After listening to Hawthorne Heights' upcoming album, If Only You Were Lonely, for much longer than I really should have, I've come to a fairly definite conclusion: Hawthorne Heights has a good thing going.
        I've enjoyed Hawthorne Heights ever since I stole a copy of
The Silence In Black and White a while back, even more so after hearing an acoustic version of "Silver Bullet." Comparing the acoustic and release versions of the song, I remember thinking to myself, "Self, these guys have such an awesome stripped-down, quiet sound when they want to. Why do they even bother screaming, when they've got me captured with murmuring?" I had no answer then, so I simply sat back and played, over and over again, one of the few contemporary acoustic renditions that I can stand, much less like. 
        Since then, I've come to accept that Hawthorne Heights is simply a more hardcore band than I want them to be. They like the yelling, as do the majority of their fans, who I suppose aren't quite as fixated with being able to sing along as I am, and they are, by nature, angrier people than I can generally relate with. I've accepted it, I've made peace with it, and I've given up on singing along.
        So what does Hawthorne Heights do, as soon as I come to grips with the fact that I'll never fully be able to get into their music?
        They turn the tables again.
If Only You Were Lonely is a softer album that nonetheless maintains HH's recognized commitment to screamo. The rage is still there, but it's more accessible now, and easier to separate from the guitar. I'm eager to see how the masses will react; for a number of HH's fans, The Silence in Black and White was an introduction to the screamo genre. While HH is by no means the definitive forerunner of screamo/aggro, the fact remains that for many, they are the first and only link to the world of XO. How will HH's new album, which leans towards the emo side, be received by the angry mob, the wilder, metal-er crowd that listens to XO to get away from the sob-story scene of My Chemical Romance and Dashboard Confessional?
        Make no mistake—
If Only is nothing so mellow. It does not diminish Hawthorne Heights in the slightest; this is not an emo-pop album. With songs like "Decembers," however, one might get just such a wrong impression.  "Decembers," If Only's closing track, is undeniably an emo song. From the desultory piano opening to the calm, mournful chorus, the song sticks out as the token softcore song to make it onto the album. I mean, I listen to the lyrics "Please slow down girl, we're movin' way too fast" and I ask myself, "Self, did... did Robby accidentally send me a Copeland song with the rest of this HH CD? Or did Hawthorne Heights team up with... Mae?"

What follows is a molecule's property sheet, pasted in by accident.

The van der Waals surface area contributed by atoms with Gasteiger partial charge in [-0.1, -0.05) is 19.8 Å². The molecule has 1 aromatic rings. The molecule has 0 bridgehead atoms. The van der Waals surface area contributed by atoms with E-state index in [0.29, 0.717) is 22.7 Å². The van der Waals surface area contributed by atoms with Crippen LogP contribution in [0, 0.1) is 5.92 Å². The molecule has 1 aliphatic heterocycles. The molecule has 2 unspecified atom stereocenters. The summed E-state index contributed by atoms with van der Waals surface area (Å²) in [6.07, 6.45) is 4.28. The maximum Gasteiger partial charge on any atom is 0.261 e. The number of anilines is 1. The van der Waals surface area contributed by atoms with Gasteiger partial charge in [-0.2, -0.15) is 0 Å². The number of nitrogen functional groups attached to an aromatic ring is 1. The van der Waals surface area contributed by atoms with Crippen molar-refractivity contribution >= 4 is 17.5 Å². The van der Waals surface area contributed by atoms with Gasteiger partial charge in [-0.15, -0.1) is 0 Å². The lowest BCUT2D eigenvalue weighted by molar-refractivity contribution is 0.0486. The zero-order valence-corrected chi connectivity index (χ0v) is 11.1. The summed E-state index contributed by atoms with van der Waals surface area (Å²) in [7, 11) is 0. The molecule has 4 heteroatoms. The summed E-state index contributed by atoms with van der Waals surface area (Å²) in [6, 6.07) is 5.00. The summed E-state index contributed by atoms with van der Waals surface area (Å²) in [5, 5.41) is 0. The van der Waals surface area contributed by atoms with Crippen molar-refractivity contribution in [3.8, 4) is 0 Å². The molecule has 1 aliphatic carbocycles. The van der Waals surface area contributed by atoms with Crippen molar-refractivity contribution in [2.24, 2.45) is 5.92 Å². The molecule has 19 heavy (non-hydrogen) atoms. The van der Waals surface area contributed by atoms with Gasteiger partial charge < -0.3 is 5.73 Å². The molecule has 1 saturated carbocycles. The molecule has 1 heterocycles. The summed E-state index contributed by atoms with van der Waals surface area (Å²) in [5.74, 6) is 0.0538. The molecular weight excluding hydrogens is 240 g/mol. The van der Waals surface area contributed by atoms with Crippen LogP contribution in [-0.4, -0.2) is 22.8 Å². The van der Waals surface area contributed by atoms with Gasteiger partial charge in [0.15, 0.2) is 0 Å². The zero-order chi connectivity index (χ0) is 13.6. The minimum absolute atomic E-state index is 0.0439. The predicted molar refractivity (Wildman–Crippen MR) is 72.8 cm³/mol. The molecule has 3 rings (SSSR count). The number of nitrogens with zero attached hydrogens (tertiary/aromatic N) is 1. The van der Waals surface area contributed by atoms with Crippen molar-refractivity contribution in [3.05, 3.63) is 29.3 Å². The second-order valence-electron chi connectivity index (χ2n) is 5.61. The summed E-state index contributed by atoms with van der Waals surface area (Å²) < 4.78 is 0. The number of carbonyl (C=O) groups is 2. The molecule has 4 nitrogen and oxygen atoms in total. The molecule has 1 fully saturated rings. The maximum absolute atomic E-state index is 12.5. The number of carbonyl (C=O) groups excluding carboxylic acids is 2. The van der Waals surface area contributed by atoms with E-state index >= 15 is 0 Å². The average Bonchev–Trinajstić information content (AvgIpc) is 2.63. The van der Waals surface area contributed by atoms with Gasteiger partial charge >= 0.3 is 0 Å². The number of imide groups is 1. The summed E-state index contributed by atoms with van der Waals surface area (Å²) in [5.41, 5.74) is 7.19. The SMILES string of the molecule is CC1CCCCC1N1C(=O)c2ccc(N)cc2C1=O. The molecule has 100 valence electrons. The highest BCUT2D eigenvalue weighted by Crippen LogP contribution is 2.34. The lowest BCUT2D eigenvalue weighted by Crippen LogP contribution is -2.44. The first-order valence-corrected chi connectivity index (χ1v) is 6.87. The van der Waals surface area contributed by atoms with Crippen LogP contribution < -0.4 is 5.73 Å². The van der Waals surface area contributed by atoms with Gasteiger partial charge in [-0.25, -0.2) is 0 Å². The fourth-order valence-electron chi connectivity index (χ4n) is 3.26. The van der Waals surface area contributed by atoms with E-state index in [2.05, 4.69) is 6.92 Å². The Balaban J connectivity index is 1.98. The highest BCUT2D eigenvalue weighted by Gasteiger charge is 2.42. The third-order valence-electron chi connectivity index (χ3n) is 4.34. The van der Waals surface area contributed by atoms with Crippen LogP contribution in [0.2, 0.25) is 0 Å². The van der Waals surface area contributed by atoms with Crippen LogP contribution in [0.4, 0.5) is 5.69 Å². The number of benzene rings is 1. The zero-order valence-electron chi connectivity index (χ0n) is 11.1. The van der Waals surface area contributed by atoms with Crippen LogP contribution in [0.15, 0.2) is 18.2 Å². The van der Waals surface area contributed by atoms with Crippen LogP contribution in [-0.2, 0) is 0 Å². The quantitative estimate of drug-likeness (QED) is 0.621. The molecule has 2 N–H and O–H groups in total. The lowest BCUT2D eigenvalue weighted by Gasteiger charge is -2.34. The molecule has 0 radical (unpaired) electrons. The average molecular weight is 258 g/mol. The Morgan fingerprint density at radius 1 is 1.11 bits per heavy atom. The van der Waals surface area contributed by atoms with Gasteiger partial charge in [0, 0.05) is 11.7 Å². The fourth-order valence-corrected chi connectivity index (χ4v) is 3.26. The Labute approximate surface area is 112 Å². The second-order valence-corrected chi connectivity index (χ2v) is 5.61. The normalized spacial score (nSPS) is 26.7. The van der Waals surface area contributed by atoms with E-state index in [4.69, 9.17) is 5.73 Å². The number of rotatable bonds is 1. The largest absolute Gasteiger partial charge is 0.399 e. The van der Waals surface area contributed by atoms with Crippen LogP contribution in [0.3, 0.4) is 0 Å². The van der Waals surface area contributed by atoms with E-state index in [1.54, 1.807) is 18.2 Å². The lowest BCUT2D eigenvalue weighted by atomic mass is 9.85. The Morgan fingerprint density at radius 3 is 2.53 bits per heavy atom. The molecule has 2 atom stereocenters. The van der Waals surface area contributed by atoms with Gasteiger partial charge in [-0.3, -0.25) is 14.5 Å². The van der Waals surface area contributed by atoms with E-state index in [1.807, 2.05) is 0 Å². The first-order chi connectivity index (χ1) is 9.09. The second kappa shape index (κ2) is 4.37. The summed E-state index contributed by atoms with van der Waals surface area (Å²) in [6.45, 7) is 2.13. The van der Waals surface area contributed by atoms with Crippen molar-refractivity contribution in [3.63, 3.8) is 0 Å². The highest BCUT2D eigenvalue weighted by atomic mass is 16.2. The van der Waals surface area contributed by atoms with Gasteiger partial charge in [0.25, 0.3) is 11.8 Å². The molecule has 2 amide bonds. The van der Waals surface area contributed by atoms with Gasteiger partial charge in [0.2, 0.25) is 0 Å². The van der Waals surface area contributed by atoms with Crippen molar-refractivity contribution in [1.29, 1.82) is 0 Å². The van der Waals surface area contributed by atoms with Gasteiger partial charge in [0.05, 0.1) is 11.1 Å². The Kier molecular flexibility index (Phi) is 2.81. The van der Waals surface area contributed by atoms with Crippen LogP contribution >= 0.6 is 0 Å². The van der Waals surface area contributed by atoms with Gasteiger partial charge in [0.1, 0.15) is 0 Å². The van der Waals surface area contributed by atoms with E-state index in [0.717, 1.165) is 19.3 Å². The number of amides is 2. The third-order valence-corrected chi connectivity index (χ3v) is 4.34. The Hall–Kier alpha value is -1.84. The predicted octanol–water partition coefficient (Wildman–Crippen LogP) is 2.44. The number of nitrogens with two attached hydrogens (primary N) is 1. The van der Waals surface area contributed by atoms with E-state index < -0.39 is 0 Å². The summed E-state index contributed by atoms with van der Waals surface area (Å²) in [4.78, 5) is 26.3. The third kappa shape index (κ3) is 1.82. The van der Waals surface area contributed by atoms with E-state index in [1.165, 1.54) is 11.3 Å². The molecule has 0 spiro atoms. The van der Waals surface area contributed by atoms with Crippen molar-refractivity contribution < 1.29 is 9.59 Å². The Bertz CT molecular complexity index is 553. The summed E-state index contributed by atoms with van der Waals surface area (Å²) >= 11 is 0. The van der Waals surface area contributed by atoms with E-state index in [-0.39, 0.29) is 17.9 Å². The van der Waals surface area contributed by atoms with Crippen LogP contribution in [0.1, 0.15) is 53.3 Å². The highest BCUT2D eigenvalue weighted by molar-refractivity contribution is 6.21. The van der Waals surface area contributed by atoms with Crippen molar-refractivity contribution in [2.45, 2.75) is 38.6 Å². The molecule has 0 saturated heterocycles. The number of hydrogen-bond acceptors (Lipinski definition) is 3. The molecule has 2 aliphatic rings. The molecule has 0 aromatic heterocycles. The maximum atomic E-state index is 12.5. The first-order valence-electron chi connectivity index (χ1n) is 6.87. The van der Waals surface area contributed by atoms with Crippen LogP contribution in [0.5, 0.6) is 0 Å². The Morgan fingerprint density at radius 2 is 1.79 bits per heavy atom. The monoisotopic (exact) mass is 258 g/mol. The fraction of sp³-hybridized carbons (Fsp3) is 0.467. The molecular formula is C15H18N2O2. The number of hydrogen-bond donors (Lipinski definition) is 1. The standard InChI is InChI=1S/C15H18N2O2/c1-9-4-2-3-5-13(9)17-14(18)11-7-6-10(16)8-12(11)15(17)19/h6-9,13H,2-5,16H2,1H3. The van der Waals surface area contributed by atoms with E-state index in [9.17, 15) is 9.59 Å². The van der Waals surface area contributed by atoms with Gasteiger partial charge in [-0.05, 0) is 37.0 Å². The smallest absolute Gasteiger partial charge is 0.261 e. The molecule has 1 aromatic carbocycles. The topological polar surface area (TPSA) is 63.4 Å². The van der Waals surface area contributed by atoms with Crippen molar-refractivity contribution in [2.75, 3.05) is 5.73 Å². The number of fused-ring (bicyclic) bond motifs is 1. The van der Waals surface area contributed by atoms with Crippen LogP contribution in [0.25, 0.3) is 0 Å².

That's the extreme, though—"Decembers" stands out not only from HH's previous work, but also from the rest of
If Only; it's certifiable emo, yes, but it's also the calmest HH gets on this album. The rest of the songs, while generally more sung than screamed (in comparison with The Silence, anyway), are all faster-paced and higher-charged. With "This Is Who We Are," you've got the wicked combination of urgent whispering and enraged outbursts, coupled by powerful guitar crescendos, which made songs like "Niki FM" and "Ohio Is For Lovers" such hits. The strident, recognizable guitar is prevalent throughout the album—Hawthorne Heights' infamous mastery of double- and triple-guitar is, as always, a force to be reckoned with. Whether it's used to simultaneously highlight, boost, and compete with JT Woodruff's vocal work, or merely to fill whole stretches of "This Is Who We Are," "I Am On Your Side," and "Where Can I Stab Myself In The Ears" with faux-echo-y cacophonies of guitarral mayhem, it completely adds to the band's sound. While instruments aren't my forte, I nonetheless feel confident saying that hearing two or three melodies under the vocals is awesome. I'm so hip.
        To get onto more familiar ground, lyrics; I can really get into nearly every song on this track; in fact, aside from "Breathing In Sequence", the only song that didn't reverberate with me was "Decembers". Shocking, is it not? That the one softcore song they put on the album doesn't do it for me, after I was so much happier with the acoustic "Silver Bullet" than most of The Silence.  Otherwise, each song is superbly written, my personal favourites being "Cross Me Off Your List", "Saying Sorry"—which will creep into your head and stay there, tainting your relationships and envenoming your wit—and my very favourite, "Five Words Or Less."
        To wrap things up—
If Only You Were Lonely takes the well-written, frustrated, driven angst of The Silence In Black and White, dips sparingly into emo, and puts out another excellent album; If Only—the same great Hawthorne Heights taste (guitar and lyric excellence) with fewer calories (less with the XO, more with the sad). Definitely check out this album.
...
A.F. '06
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       IF ONLY YOU WERE LONELY
       
Victory Records

1) This Is Who We Are
2) We Are So Last Year
3) Language Lessons (Five Words or Less)
4) Pens and Needles
<< 5) Saying Sorry >>
6) Dead in the Water
7) I Am on Your Side
8) Breathing in Sequence
9) Light Sleeper
10) Cross Me Off Your List
11) Where Can I Stab Myself in the Ears
12) Decembers
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